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Old 09-10-2018, 09:26 PM   #1
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HWH Active Air Suspension and Leveling System

Hello

Weíve got a 2008 Winnebago Journey 39Z. It is our first Class A Diesel Pusher... itís our first RV period.

I have never driven any other RV. The closest experience I have is driving a big U-Haul moving truck.

With nothing to compare how the coach drives and rides Iíve never felt like it was very good. I started reading and researching what I could do to improve how the Freightliner XC carried this box down the road. Iíve changed shocks, added sway bars, SuperSteer SS100 Bell Crank, SuperSteer Trim Unit, SuperSteer Motion Control Units. It has a Safe-T-Plus Steering Control and Iíve put six new Michelin 255/80R 22.5 on it... oh, and aligned the steering.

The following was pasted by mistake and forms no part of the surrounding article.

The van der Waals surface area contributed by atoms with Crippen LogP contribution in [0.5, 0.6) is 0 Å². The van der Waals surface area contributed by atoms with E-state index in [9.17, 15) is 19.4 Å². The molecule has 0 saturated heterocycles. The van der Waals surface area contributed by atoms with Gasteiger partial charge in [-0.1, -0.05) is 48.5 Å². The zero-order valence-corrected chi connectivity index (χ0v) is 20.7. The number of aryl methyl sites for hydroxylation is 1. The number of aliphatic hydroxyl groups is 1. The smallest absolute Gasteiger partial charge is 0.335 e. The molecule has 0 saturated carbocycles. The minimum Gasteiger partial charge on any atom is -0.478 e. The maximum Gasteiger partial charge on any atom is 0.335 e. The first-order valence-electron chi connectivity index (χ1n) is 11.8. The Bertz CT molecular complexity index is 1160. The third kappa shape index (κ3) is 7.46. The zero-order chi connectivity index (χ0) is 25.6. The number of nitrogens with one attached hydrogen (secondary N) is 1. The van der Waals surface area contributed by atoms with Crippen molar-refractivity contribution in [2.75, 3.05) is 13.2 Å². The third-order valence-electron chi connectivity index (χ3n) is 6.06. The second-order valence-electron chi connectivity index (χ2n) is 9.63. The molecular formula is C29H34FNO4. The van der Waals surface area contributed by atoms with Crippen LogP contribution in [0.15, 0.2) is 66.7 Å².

Iíve driven it from Arkansas to Colorado and back and most recently to Minnesota and back. Both trips had weather challenges with wind and the MN trip was in the pouring blowing rain. My wife says I looked like a NASCAR driver with a bad setup constantly sawing the wheel.

Iím still researching and trying to determine what else I can do to help the suspension with handling. Iím going to get all four corners weighed and ensure Iíve got the load distributed within reason AND Iím going to verify the ride height is adjusted to the recommended Freightliner specifications. Iím also going to zero in on tire inflation if Iím well under max load, I can probably back off a bit on the pressure.

Iíve stumbled across the HWH Active Air Suspension System and am very interested in what it can do for this coach. Iíd gladly spend the money if it will truly improve the handling and ride but I canít afford to upgrade to a newer coach with newer technologies.

Does anyone have any experience or knowledge with the HWH System?

Does anyone have any advice or ideas that might help my mission?

Iíd appreciate any help I can get, I canít imagine this coachís ride is as good as it can get.

Thank you, JK
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Old 09-11-2018, 08:10 AM   #2
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Quote: